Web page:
For the past year we’ve been waiting with bated breath as the Australian Energy Market Commission decides on the future of smart, precinct-based energy sharing, with the decision facing a series of postponements.
We referred to it a few times in our Renewable Energy: Joining the Zero Carbon Revolution ebook as a necessary piece in our clean energy future puzzle that would allow buildings to trade clean energy with one another cost-effectively. Everyone we spoke to was eagerly awaiting the September announcement.
What came today shocked many – a “more preferred rule change” that dismissed entirely the notion of local generation network credits as a way to incentivise sharing, and instead putting forward a suggestion to remove information barriers many in the industry say are already largely gone.
So what the hell’s going on?
Some put the blame at the feet of the National Electricity Objective, enshrined in law and to which the AEMC must refer in its rulings.
It states: “The National Electricity Objective is to promote efficient investment in, and efficient operation and use of, electricity services for the long-term interests of consumers of electricity with respect to price, quality, safety, reliability, and security of supply of electricity; and the reliability, safety and security of the national electricity system.”
No mention of environmental outcomes. No mention of social outcomes. No mention of the pressing need to decarbonise our economy.
What’s galling is the Institute for Sustainable Futures report found $1.2 billion in economic benefits from providing local network credits and local energy trading, without looking at things like environmental or social outcomes. (Yes, their solution was a little different to the one put forward by the Property Council, Total Environment Centre and City of Sydney, but instead of the AEMC incorporating this into a preferred rule, it ignored it entirely and released a rule that failed to address the problem.)
So imagine the benefits had the ISF looked at environmental and social outcomes. Massive.
It makes one wonder, what if the NEO was updated to reflect the world we now live in? A world that demands strong action on climate change and the enablement of a variety of renewable energy technologies. Well, it may not have been so dismissive of the rule change put forward.
Indeed, one of the proponents of the rule change, the TEC, is now calling on state and territory energy ministers to change the NEO to reflect the urgent need to decarbonise our economy, and to help Australia meet its Paris Agreement obligations.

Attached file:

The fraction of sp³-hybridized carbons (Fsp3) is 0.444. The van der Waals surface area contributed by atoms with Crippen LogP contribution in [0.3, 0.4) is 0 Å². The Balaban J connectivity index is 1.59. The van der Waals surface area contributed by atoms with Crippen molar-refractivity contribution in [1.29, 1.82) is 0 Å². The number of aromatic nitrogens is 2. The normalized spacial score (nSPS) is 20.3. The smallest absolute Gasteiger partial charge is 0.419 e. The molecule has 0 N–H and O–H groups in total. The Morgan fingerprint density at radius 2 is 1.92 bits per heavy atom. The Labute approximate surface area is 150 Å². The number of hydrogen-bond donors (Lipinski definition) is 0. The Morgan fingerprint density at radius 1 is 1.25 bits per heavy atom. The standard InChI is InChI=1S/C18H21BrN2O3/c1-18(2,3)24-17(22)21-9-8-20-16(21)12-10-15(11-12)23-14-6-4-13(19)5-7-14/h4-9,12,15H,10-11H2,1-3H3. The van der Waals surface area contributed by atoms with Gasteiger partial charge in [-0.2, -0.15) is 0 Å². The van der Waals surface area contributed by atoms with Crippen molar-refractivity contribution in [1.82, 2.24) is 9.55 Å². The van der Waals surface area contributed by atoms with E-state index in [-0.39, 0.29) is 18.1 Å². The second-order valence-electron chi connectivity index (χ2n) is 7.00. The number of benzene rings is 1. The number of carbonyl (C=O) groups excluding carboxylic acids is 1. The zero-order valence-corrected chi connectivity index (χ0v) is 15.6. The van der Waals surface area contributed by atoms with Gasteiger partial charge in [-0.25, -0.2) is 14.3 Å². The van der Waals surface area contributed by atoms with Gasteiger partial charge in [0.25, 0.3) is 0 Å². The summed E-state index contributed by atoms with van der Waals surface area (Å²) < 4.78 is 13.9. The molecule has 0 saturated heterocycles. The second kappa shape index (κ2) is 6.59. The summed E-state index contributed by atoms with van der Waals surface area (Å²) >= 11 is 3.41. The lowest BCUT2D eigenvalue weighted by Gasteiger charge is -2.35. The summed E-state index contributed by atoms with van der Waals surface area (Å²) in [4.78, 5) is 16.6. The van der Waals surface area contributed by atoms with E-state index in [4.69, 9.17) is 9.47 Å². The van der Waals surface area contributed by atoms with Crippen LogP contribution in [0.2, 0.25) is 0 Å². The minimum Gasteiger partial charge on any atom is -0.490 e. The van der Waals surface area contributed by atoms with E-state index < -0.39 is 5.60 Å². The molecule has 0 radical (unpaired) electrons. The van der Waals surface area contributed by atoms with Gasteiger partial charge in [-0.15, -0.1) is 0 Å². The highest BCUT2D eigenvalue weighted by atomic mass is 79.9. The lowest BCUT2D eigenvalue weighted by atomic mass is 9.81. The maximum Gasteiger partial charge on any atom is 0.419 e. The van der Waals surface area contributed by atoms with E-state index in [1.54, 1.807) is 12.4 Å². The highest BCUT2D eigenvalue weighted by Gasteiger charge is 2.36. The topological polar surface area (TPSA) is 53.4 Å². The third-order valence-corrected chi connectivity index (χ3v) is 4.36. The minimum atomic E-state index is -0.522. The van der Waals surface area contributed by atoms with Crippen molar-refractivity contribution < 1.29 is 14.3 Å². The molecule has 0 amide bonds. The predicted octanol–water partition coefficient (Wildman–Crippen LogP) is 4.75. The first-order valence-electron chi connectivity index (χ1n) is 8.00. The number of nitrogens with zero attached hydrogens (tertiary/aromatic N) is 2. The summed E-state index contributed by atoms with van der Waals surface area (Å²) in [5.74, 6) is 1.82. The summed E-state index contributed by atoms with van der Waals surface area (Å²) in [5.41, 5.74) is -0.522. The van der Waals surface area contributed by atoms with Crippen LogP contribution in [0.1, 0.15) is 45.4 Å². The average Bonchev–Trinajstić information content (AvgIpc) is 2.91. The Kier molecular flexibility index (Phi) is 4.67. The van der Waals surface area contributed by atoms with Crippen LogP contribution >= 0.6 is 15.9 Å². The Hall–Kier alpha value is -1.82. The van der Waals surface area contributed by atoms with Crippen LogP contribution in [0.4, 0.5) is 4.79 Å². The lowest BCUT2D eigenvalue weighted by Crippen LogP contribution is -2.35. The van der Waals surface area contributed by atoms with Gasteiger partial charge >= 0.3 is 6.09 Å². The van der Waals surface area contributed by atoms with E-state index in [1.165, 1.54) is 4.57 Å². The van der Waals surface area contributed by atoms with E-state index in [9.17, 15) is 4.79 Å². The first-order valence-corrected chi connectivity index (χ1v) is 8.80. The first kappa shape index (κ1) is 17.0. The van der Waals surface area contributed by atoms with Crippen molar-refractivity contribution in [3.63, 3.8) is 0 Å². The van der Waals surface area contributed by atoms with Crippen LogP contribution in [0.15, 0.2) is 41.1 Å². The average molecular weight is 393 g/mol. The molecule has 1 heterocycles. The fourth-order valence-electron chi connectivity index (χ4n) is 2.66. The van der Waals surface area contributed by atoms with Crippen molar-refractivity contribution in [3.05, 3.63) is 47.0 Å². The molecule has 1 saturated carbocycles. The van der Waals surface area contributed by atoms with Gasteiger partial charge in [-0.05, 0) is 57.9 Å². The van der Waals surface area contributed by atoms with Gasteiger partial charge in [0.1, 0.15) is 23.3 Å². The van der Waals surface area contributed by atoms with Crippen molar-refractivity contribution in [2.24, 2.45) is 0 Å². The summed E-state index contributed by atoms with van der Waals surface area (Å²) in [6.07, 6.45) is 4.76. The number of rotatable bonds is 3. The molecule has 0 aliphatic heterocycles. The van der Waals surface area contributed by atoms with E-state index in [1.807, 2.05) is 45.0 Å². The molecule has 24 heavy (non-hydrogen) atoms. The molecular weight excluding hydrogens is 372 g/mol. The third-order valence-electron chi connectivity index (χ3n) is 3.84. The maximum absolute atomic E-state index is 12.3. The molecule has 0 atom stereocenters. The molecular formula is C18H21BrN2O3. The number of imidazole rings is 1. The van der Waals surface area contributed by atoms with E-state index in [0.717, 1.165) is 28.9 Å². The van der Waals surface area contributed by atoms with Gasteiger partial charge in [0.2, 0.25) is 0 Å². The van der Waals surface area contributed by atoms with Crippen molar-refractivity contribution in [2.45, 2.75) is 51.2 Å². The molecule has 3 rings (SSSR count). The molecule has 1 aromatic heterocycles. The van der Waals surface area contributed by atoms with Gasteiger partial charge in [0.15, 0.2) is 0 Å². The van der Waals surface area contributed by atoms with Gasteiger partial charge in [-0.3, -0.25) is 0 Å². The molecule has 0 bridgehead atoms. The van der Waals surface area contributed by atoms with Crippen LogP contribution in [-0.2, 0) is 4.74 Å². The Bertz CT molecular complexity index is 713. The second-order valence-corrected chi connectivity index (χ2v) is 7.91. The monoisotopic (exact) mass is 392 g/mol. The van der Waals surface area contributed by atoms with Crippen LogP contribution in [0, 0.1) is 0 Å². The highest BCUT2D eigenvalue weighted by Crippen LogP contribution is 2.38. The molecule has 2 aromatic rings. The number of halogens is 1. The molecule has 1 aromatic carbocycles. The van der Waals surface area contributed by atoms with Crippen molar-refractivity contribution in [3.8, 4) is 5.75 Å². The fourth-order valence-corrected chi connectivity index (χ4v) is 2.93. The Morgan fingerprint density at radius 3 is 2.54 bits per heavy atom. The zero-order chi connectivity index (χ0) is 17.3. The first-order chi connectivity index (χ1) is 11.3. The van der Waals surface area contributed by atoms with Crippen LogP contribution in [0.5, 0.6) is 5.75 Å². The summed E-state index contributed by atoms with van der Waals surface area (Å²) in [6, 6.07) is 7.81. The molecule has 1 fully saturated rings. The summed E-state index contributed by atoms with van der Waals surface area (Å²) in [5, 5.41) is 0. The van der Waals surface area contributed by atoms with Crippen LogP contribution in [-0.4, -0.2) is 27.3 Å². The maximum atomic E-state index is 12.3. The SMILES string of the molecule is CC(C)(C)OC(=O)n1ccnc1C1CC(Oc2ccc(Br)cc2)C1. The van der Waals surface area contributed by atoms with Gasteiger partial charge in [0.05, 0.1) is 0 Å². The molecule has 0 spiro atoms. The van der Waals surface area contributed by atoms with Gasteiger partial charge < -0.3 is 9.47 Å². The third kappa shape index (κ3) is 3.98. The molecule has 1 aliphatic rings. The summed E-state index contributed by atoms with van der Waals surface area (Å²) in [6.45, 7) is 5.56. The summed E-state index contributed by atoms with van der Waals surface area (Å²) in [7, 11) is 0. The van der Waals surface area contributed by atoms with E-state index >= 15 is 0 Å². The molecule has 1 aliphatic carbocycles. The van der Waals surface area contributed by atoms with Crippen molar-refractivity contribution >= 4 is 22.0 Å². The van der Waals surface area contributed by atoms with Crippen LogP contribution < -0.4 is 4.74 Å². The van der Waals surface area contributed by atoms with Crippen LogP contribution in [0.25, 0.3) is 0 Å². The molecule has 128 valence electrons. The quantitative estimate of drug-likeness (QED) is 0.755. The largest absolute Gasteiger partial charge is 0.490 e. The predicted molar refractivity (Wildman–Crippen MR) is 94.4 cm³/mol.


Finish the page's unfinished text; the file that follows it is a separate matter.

It’s backed up by activist group Solar Citizens.
“If we are to meet our climate targets and transition our energy system in a way that is fair, decisions about how our energy system is run have to consider these environmental and social factors,” Solar Citizens consumer campaigner Reece Turner said.
On affordable housing
It’s not just the energy market that’s hamstrung by legislation.
In NSW, people are fed up with the government failing to address affordable housing on government owned land.
Part of the problem could come down to how land agency UrbanGrowth NSW’s legal obligations are set.
The first in a series of principal objectives of UrbanGrowth set in the Landcom Corporation Act 2001 is: “to be a successful business and, to this end:
(i) to operate at least as efficiently as any comparable businesses, and
(ii) to maximise the net worth of the State’s investment in it”.
The word maximise means the body must get the most bang for buck to put back into government coffers.
So, for example, subsiding land sales to ensure developers include, say, 20 per cent affordable housing – like the City of Melbourne did this week – could be problematic.
Solar Citizens says there was “one sentence” holding back the transformation of our energy market.
In the case of UrbanGrowth it may be just one word holding it back from making a strong statement on housing affordability and leading by example – like they do in the UK or Canada.
Perhaps if we talked about “optimising” rather than “maximising” returns there would be a little more leeway for the body to deliver on the affordable housing outcomes demanded by our city, and to take into account wider economic benefits.
We know affordable, well-located housing for key workers has economic benefits in terms of access to jobs, so if the language around legally enshrined obligations could provide a little more flexibility, we could see some big changes.
The point is in times of rapid change, where increasingly radical solutions are needed, our governments must look carefully at how laws operate and whether they’re serving the greater good.
In these two cases it looks like they’re probably not.